When the researchers followed up on the participants after one year of treatment they found their symptoms greatly improved without any adverse effects. Although these studies are quite limited in their scope, it is reasonable to assume that cannabis can be an effective treatment for anorexia and other eating disorders.


Despite the mounting evidence for the endocannabinoid system playing a central role in eating disorders, their causes, and their potential treatment, there are even more ways in how cannabis can be beneficial for those suffering from eating disorders.

Think for instance about how cannabis can have positive psychological effects on a person and how this might help to tackle eating disorders at the underlying roots, which in most cases are psychological factors.


The psychoactive compound in cannabis THC increases the production of ghrelin. Ghrelin is a growth hormone that is also known as “the hunger hormone”. In other words: Cannabis can make you feel hungry. As we mentioned above, there is a link between the endocannabinoid system and anorexia as our bodies can produce mood-improving compounds that make you happy from foods that contain healthy fats like Omega-3.

This means that snacking on valuable foods after smoking cannabis can improve your mood with potential benefits as long as these foods contain those fats. Good examples of valuable foods, in this case, are: veggies, fruits, nuts and full-fat yogurt.


The avoidance of food if not an outright fear of it, is just one of the symptoms of eating disorders. Cannabis can give you a feeling of pleasure and reward because it boosts dopamine, which is a neurotransmitter known as the chemical “reward messenger” in our body.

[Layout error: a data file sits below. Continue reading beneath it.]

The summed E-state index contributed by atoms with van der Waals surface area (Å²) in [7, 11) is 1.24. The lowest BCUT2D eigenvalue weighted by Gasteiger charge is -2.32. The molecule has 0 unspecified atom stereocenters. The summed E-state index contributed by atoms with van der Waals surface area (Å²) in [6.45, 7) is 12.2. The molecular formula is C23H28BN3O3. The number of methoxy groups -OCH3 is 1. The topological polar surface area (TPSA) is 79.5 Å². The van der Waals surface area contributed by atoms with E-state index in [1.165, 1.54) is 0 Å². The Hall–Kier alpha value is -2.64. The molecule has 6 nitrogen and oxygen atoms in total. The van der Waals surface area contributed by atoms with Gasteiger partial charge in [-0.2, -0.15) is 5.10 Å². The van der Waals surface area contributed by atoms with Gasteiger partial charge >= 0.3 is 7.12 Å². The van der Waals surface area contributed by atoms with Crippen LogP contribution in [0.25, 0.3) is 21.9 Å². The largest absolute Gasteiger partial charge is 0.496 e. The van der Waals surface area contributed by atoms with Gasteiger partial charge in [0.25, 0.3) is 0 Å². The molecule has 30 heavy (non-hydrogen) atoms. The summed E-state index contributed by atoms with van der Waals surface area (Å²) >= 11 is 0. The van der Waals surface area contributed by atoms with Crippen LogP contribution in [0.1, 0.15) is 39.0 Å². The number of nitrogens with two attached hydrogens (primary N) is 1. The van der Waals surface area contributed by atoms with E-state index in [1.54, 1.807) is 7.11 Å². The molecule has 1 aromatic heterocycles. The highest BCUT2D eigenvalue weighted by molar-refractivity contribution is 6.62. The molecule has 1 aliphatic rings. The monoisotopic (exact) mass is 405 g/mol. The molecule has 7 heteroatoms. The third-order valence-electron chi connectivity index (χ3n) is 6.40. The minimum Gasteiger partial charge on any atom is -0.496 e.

When smoking weed, the sensations of pleasure and reward are greatly intensified which can help with getting rid of the fear of eating and the feeling of guilt afterward.


Cannabis has been shown to be very effective when coping with traumatic experiences or simply as a mood enhancer that can help with stress and general anxiety. For people with dramatic experiences who as a result may have developed an eating disorder, cannabis can help them relax and put their minds at ease.

As people suffering from eating disorders are many times also plagued by obsessive and recurring thought patterns, cannabis can also here provide relaxing relief and therapeutic value.


The above scientific studies suggest a clear link between eating disorders and the endocannabinoid system and this could mean that cannabis may well be the key to treating eating disorders. Anorexia is already a qualifying condition under many state medical marijuana programs in the US, including those of California, Maryland, New Mexico and Washington.

Hopefully, future research will shed more light on the relationship between the many different compounds of cannabis and their effect on our endocannabinoid system and how this can help treating eating disorders.

Note: We have taken the utmost care and precaution whilst writing this article. That being said, please take note of the fact that we are not medical professionals of any kind. is strictly a news and information website. This content is not intended to be a substitute for professional medical advice, diagnosis, or treatment.